"I talked about it with my agent and felt it was the best move," said Cook. "The last few games I had somewhat of a dinged up shoulder. I didn't want to risk anything else with that. I felt like the best thing was to go to San Diego and start training."
Cook wasn't the best quarterback when it came to the passing drills at the NFL Combine in Indianapolis in February, but he didn't hurt himself either.
"I thought Cook was good," said Mayock of Cook's throwing session. "I saw good arm strength. I didn't see elite arm strength. I've done a lot of work on him. I haven't met the kid. I'd like to do that and meet him also try to figure him out a little bit."
NFL clubs felt much the same way, which is why a host of teams met with Cook at the NFL combine. Knowing how important leadership is at the quarterback position, clubs wanted to get to the bottom of why Cook was not selected as a team captain by his teammates despite playing at the most important leadership position on the team.
"To some teams and GMs it doesn't matter that you're not a captain, but to other teams it does matter," said Mayock. "Why didn't his teammates vote their best player and their quarterback to be their captain and their leader? That's a legitimate question."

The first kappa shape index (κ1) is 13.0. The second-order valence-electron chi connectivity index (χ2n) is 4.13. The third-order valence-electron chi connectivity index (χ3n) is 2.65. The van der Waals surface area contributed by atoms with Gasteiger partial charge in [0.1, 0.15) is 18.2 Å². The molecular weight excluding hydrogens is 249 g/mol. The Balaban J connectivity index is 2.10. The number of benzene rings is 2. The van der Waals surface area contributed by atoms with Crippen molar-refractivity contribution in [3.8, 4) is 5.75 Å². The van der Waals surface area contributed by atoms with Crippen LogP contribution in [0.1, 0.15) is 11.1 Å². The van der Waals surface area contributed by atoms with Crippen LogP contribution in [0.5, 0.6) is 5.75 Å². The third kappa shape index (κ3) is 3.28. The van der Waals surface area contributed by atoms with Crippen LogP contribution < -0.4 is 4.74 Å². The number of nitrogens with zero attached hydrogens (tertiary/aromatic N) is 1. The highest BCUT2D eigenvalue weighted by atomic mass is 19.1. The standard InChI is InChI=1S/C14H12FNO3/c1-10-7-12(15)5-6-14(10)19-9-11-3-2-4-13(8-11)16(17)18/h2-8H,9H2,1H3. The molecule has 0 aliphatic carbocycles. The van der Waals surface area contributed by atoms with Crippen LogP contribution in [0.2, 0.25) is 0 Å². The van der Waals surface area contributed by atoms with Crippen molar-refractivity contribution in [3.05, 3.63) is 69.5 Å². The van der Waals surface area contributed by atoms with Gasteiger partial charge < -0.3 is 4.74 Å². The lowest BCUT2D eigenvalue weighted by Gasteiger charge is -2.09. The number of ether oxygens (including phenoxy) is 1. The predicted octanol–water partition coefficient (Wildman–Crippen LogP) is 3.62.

Cook felt he provided the right answers to NFL clubs that sat him down for interviews.
"We had a great group of leaders that were seniors," said Cook, a redshirt junior last season. "We had a leadership council of 12 guys and they would pick a different guy each week to be a captain. I was in that council and I was selected for four games. Usually guys would get selected for just a game throughout the season. I was selected for the Oregon game, Ohio State, the Big Ten championship game and the bowl game so you can go through and if you ever want to ask any one of my teammates who was with me back in 2013, when I was a sophomore or 2014 when I was a junior or this past year and ask them if I was a team leader they would say yes."
Cook's teammates confirmed their quarterback's claim.
"I don't really understand those questions about his character," said Spartans WR Aaron Burbridge. "He was a great leader. After every practice, he stood up and talked to us and told us what we had to work on. I don't really get the questions about his character." "I think it's a little bit of overkill at this point," said Michigan State OT Jack Conklin. "Connor was a leader on our team no doubt. I think (the NFL) is going to be a stage for him to prove to people he's a leader, he can be that guy that leads a team in games, he can make those throws in tight windows, be a fourth-quarter guy who comes in and leads a team down the stretch.''
Cook planned to demonstrate to teams in the interview setting just the kind of person he is and dispel what he feels are misconceptions about him as a leader. And when it comes to talking football he's confident he can convince NFL GMs that he knows his stuff.
"I can get up on the board and show them I can draw up anything versus a certain defense," he said. "Dial up a blitz and I can redirect a protection and pick it up. Anything I can do to show that I'm not just a good football player, but I'm mentally sound. I know the game inside and out and that I'm just a complete player."